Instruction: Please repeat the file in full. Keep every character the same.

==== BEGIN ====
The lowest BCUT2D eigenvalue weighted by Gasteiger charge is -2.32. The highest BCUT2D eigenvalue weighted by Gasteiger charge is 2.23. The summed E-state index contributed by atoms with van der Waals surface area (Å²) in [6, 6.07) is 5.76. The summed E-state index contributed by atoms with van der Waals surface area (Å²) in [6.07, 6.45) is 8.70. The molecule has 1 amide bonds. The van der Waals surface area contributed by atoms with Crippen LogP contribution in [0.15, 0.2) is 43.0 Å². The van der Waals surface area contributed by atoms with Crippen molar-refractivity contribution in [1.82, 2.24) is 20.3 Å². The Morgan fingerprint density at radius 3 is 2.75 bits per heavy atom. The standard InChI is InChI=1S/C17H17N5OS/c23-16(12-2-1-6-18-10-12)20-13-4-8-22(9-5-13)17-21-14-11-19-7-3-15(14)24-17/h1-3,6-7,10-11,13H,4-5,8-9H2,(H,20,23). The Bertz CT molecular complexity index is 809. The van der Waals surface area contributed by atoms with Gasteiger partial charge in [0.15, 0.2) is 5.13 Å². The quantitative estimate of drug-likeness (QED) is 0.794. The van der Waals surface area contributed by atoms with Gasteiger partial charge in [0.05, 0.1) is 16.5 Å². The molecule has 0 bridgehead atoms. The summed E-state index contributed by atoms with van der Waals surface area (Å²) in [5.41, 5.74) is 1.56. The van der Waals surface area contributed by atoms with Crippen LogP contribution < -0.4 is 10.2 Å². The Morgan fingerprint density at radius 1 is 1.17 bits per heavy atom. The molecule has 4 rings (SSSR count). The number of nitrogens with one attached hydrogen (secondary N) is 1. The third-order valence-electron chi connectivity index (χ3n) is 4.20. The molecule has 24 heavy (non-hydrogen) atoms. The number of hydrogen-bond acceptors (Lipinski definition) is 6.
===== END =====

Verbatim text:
The lowest BCUT2D eigenvalue weighted by Gasteiger charge is -2.32. The highest BCUT2D eigenvalue weighted by Gasteiger charge is 2.23. The summed E-state index contributed by atoms with van der Waals surface area (Å²) in [6, 6.07) is 5.76. The summed E-state index contributed by atoms with van der Waals surface area (Å²) in [6.07, 6.45) is 8.70. The molecule has 1 amide bonds. The van der Waals surface area contributed by atoms with Crippen LogP contribution in [0.15, 0.2) is 43.0 Å². The van der Waals surface area contributed by atoms with Crippen molar-refractivity contribution in [1.82, 2.24) is 20.3 Å². The Morgan fingerprint density at radius 3 is 2.75 bits per heavy atom. The standard InChI is InChI=1S/C17H17N5OS/c23-16(12-2-1-6-18-10-12)20-13-4-8-22(9-5-13)17-21-14-11-19-7-3-15(14)24-17/h1-3,6-7,10-11,13H,4-5,8-9H2,(H,20,23). The Bertz CT molecular complexity index is 809. The van der Waals surface area contributed by atoms with Gasteiger partial charge in [0.15, 0.2) is 5.13 Å². The quantitative estimate of drug-likeness (QED) is 0.794. The van der Waals surface area contributed by atoms with Gasteiger partial charge in [0.05, 0.1) is 16.5 Å². The molecule has 0 bridgehead atoms. The summed E-state index contributed by atoms with van der Waals surface area (Å²) in [5.41, 5.74) is 1.56. The van der Waals surface area contributed by atoms with Crippen LogP contribution < -0.4 is 10.2 Å². The Morgan fingerprint density at radius 1 is 1.17 bits per heavy atom. The molecule has 4 rings (SSSR count). The number of nitrogens with one attached hydrogen (secondary N) is 1. The third-order valence-electron chi connectivity index (χ3n) is 4.20. The molecule has 24 heavy (non-hydrogen) atoms. The number of hydrogen-bond acceptors (Lipinski definition) is 6.